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What would an anatomy of the book look like? There is the main text, of course, the file that the author proudly submits to their publisher. But around this, hemming it in on the page or enclosing it at the front and back of the book, there are dozens of other texts—page numbers and running heads, copyright statements and errata lists—each possessed of particular conventions, each with their own lively histories. To consider these paratexts—recalling them from the margins, letting them take centre stage—is to be reminded that no book is the sole work of the author whose name appears on the cover; rather, every book is the sum of a series of collaborations. It is to be reminded, also, that not everything is intended for us, the readers. There are sections that are solely directed at others—binders, librarians, lawyers—parts of the book that, if they are working well, are working discreetly, like a theatrical prompt, whispering out of the audience's ear-shot Book Parts is a bold and imaginative intervention in the fast growing field of book history: it pulls the book apart. Over twenty-two chapters, Book Parts tells the story of the components of the book: from title pages to endleaves; from dust jackets to indexes—and just about everything in between. Book Parts covers a broad historical range that runs from the pre-print era to the digital, bringing together the expertise of some of the most exciting scholars working on book history today in order to shine a new light on these elements hiding in plain sight in the books we all read.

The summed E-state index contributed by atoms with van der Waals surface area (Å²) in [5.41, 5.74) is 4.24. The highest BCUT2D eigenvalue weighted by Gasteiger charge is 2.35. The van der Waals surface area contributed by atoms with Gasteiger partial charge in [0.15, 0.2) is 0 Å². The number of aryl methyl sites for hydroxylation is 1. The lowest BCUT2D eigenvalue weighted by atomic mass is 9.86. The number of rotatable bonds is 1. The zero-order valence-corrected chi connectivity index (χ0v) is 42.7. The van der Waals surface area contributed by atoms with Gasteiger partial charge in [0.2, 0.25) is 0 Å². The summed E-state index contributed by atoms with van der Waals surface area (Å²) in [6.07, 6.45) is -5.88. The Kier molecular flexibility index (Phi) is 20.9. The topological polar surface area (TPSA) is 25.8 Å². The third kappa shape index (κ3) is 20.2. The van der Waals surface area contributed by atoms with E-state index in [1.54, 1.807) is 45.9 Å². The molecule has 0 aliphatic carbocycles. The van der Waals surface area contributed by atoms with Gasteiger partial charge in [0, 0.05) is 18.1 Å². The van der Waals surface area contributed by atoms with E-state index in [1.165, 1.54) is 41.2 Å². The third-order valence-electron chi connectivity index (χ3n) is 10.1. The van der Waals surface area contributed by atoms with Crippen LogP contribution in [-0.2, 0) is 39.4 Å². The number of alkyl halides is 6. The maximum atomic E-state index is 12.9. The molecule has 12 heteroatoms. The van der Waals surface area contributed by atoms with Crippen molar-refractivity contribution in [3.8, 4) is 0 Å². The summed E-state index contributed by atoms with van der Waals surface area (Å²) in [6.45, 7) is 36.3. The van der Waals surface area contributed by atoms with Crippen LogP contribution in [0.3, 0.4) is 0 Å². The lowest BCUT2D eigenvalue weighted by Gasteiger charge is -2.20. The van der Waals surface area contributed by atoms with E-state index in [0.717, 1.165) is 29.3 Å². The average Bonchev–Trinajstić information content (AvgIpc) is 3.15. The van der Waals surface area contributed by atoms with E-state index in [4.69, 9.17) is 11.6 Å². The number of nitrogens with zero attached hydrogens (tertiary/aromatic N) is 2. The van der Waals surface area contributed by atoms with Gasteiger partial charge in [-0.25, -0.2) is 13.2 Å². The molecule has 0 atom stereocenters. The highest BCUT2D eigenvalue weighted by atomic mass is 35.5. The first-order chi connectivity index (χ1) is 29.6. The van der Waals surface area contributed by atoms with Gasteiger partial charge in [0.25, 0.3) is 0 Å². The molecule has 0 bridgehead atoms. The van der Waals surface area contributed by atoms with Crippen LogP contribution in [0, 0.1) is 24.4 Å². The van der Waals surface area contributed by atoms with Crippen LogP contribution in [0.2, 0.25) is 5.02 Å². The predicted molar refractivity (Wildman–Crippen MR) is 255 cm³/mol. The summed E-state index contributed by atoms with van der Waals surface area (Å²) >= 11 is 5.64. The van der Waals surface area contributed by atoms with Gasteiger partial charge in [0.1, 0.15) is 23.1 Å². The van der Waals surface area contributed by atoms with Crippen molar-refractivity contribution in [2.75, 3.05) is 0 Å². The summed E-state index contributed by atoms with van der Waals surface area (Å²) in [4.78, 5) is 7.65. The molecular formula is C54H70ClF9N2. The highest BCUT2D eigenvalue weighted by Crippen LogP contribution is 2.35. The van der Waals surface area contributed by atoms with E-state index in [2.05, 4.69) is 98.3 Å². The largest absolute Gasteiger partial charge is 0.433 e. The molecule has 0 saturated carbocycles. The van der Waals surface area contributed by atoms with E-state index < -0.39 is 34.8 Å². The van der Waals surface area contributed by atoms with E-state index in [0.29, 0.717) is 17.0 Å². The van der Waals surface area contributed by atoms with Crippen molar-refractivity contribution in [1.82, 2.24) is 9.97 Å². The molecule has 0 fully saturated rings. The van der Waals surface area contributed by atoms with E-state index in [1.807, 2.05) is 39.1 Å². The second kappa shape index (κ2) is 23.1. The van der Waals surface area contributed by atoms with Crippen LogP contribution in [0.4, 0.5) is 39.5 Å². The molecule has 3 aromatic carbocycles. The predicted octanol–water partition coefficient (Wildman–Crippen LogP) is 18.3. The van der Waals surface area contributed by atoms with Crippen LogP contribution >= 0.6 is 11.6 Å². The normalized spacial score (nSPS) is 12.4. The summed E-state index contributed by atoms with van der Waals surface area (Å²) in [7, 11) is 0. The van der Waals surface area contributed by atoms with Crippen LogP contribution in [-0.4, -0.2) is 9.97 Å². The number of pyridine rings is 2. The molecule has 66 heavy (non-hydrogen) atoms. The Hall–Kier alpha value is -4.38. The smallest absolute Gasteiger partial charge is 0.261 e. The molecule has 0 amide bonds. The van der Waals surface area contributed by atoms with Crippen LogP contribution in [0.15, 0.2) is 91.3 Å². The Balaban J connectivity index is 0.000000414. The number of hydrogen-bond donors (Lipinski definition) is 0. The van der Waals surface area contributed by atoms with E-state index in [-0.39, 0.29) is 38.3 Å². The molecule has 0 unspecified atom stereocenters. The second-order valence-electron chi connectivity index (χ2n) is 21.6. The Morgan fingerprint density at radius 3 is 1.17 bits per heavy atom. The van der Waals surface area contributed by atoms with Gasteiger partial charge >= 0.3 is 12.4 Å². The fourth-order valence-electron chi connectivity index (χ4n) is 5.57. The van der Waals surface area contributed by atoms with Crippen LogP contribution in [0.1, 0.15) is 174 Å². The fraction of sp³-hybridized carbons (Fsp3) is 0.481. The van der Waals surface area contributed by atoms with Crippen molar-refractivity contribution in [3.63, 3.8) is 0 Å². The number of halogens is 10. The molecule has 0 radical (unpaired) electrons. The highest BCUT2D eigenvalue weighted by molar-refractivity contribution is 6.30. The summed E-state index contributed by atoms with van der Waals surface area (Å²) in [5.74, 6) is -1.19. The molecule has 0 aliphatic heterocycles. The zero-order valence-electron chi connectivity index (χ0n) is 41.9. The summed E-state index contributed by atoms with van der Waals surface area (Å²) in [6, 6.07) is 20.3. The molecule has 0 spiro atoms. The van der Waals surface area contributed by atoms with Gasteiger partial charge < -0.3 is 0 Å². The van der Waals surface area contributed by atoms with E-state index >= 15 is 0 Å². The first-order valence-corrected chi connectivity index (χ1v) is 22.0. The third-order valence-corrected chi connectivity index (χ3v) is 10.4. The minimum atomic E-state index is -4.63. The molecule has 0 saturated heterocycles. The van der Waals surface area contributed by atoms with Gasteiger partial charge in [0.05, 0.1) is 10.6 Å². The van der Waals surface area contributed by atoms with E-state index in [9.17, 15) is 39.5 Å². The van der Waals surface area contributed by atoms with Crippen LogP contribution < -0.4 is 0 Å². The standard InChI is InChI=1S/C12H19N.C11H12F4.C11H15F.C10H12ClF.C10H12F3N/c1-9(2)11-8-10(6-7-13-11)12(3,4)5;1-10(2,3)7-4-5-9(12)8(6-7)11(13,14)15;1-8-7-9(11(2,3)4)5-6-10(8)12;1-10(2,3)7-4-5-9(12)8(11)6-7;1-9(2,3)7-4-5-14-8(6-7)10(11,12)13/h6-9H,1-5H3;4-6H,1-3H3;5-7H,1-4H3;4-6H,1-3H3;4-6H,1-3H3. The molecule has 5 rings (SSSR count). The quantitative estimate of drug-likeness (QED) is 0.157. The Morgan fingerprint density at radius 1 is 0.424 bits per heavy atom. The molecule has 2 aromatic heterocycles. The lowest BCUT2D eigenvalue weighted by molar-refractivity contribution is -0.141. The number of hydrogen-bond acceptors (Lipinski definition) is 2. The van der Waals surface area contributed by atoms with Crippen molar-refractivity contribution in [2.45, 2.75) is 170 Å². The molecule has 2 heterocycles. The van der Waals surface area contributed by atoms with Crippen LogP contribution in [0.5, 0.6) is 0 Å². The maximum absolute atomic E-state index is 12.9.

Weakness has always been a concern for William Miller: growing up vegetarian in a family of bodybuilders will do that to a person. But William is further weakened by the death of his mother, the arrival of a new step-mother, and his irrepressible crush on his new step-sister, Lulu. As Lulu faces down her own challenges, William watches his life shift into tumult and despair. Once Lulu departs for college, Will goes into the world to find himself — discovering Western philosophy, a cruel dating world, enduring friendship, and, ultimately, his true calling. Emboldened by his turn as a late-night radio personality, Will rescues himself from the self-image of weakness he'd long wished to escape. This debut novel explores the fundamental difference between where we come from — and the endless possibilities of where we may go.